And even when a judge makes such an order it can be appealed, delayed, and ultimately refused. There was a recent case on this where the US FBI applied to have a suspected serial child rapist’s iPhone unlocked so that they could retrieve video evidence of the crimes which they reasonably believed to be on the phone. Apple appealed stating that this would be an invasion of privacy and would also involve revealing their technology to a Government organisation.

But what is more important - the suspected criminal’s right to privacy, or the ability to obtain evidence that could potentially put a serial child rapist behind bars? A devilish dilemma indeed.

There are also numerous other cases where governments have tried to gain backdoor access to encryption technology used in messaging to help them fight terrorism. Again, an invasion of privacy or a legitimate need? In law there is always support for the overriding public concern against the singular rights of an individual - for Star Trek fans: “The needs of the many outweigh the needs of the few or the one”!

There are no right answers, only the least wrong ones.


I guess what makes some people concerned is that there is a slight difference between going through phones of specific individuals after a search warrant has been issued which, at least theoretically, should ensure the accusations brought up against them would have some merit vs. combing though devices of innocent users in the hope of finding any incriminating evidence. Older people may remember long ago there once was a now largely forgotten legal standard: “innocent until proven guilty”


Innocent until proven guilty is still the legal standard in every reputable legal jurisdiction but there are always difficulties. With search warrants the target of the search warrant will often have prior warning that a warrant is to be issued against him or her - potentially allowing them to destroy evidence of criminality before it can be found. Most jurisdictions now have what are called ‘Anton Piller Orders’ which are a legal mechanism, authorised by a judge in camera, to carry out surprise searches and seizures to prevent the destruction of evidence where the judge believes there is a credible risk of this. And just because evidence is found it doesn’t automatically mean that the person concerned is guilty - he or she still has to be convicted in a court by a jury to the evidential standard of beyond reasonable doubt.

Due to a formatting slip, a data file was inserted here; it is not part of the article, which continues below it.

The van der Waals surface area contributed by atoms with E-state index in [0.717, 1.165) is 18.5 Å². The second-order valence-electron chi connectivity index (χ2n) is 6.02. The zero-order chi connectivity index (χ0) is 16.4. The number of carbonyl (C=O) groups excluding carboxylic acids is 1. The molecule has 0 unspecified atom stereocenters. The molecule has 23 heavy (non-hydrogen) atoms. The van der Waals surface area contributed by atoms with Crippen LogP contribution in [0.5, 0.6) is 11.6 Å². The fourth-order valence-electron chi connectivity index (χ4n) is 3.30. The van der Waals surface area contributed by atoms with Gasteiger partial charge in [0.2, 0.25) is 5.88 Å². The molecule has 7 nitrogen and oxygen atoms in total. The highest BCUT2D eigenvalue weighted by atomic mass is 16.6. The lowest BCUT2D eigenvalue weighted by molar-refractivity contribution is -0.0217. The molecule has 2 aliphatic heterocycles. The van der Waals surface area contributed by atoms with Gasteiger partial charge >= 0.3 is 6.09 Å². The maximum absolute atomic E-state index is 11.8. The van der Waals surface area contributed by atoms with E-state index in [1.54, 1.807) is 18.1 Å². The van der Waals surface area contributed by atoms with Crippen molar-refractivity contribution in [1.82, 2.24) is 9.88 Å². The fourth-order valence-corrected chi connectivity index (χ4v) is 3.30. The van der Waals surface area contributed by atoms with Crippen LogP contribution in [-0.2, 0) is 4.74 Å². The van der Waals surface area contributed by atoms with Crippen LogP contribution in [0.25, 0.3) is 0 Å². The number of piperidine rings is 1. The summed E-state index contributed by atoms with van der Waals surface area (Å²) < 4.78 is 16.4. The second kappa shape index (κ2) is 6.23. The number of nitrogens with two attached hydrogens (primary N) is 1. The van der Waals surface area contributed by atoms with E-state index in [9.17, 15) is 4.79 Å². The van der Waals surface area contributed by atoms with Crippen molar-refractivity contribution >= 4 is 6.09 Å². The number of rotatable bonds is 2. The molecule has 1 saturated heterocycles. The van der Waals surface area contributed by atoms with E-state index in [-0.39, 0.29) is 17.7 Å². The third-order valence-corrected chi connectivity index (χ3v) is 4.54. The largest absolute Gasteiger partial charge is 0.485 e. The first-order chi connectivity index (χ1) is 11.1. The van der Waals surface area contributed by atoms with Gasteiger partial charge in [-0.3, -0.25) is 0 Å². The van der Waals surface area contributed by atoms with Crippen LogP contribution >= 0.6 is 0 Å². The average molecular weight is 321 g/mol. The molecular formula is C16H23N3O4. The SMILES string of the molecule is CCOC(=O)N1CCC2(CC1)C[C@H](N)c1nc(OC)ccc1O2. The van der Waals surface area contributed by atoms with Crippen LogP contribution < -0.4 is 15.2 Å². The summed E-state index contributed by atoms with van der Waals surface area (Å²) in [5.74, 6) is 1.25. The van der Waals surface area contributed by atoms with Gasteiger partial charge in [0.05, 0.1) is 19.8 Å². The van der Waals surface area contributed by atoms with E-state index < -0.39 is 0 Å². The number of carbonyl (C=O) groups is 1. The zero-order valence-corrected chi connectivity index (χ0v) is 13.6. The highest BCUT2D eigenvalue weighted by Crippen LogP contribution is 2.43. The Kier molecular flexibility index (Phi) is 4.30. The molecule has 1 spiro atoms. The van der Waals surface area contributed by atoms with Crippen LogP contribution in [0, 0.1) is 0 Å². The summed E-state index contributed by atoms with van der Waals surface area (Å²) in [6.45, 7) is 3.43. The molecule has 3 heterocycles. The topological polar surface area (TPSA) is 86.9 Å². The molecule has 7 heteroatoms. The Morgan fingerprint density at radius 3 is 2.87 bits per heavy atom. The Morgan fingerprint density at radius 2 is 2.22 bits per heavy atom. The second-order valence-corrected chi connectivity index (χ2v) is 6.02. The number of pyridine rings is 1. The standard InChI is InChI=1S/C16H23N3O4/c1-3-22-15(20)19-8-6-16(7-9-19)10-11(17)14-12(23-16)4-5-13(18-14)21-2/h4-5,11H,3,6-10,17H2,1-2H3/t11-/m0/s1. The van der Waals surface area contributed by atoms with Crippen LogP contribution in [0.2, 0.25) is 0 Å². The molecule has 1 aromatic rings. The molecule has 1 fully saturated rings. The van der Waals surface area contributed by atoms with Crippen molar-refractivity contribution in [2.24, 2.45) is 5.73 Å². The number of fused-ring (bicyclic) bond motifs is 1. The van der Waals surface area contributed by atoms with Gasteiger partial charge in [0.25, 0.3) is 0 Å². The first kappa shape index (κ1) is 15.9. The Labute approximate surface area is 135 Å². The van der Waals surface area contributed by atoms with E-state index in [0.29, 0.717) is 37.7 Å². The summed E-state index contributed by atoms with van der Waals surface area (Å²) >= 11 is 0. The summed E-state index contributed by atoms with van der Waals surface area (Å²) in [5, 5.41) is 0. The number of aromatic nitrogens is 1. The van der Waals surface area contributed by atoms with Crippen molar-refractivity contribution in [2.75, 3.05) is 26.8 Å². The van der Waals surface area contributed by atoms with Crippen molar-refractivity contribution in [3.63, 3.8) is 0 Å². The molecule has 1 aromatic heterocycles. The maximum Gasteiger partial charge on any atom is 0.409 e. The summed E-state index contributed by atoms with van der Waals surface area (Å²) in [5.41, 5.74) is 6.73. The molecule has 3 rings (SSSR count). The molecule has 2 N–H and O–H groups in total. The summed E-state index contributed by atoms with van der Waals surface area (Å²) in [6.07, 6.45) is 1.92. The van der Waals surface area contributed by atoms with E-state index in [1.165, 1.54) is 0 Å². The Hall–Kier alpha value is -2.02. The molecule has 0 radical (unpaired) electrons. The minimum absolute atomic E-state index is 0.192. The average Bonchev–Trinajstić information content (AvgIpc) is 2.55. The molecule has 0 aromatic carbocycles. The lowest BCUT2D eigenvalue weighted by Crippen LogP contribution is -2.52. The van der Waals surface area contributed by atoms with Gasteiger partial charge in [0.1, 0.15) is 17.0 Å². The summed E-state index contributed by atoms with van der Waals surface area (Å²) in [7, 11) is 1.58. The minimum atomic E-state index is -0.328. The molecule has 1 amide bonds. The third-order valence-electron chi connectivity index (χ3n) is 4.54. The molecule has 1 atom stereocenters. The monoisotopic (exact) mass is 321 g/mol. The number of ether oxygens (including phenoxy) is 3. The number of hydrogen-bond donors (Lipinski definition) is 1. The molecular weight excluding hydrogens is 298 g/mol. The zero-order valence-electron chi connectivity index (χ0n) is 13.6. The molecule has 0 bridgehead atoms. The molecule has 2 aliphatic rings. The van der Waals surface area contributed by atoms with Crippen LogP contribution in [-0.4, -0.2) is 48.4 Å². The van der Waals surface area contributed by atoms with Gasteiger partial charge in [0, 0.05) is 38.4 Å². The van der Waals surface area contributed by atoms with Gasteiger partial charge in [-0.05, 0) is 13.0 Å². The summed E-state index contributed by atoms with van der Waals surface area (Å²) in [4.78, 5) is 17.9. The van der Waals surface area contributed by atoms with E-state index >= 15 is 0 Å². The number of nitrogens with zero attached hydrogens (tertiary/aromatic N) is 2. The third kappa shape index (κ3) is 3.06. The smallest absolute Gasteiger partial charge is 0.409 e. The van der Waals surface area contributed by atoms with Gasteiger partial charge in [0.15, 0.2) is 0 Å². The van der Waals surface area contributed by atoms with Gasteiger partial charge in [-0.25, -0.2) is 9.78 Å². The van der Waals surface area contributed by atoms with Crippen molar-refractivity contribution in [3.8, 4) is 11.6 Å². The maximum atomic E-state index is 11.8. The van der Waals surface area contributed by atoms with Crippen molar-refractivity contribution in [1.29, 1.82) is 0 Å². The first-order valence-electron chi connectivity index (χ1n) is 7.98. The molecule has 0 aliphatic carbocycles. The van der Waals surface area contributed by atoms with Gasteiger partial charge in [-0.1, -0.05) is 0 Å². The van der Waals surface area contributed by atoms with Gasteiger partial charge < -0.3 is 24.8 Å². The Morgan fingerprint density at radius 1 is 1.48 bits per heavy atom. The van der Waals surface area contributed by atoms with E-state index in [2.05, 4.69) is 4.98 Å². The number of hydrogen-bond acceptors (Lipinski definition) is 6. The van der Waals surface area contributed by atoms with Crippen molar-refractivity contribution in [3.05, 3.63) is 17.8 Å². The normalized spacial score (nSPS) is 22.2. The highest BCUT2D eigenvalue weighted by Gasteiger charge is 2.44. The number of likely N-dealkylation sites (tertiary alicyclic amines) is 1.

The trouble is that the privacy thing rears its head everywhere and there is no easy solution.

So, for example, would you support the judicial process being open, transparent and subject to outside scrutiny, rather than being carried out in secret and behind closed doors?

Of course you would, because that helps ensure that it is fair, unbiased and not open to undue manipulation or influence.

But what about sexual offence cases? Here just the accusation of child abuse, or rape, etc can ruin that individual’s life, career, marriage forever - even if when the case comes to trial that person is found to be totally innocent of the crime he or she is accused of. But by that time it is too late and the damage is done.

So again, does the individual’s right to privacy get trumped by a wider public concern that justice needs to be done and seen to be done?

Personally I am totally against uncontrolled ‘fishing expeditions’ to find evidence where there is no credible reason to believe that such evidence even exists, but I do understand the argument that technological developments need to keep pace and adapt to address the increasing use of technology by criminals to carry out crime and hide the evidence of that crime.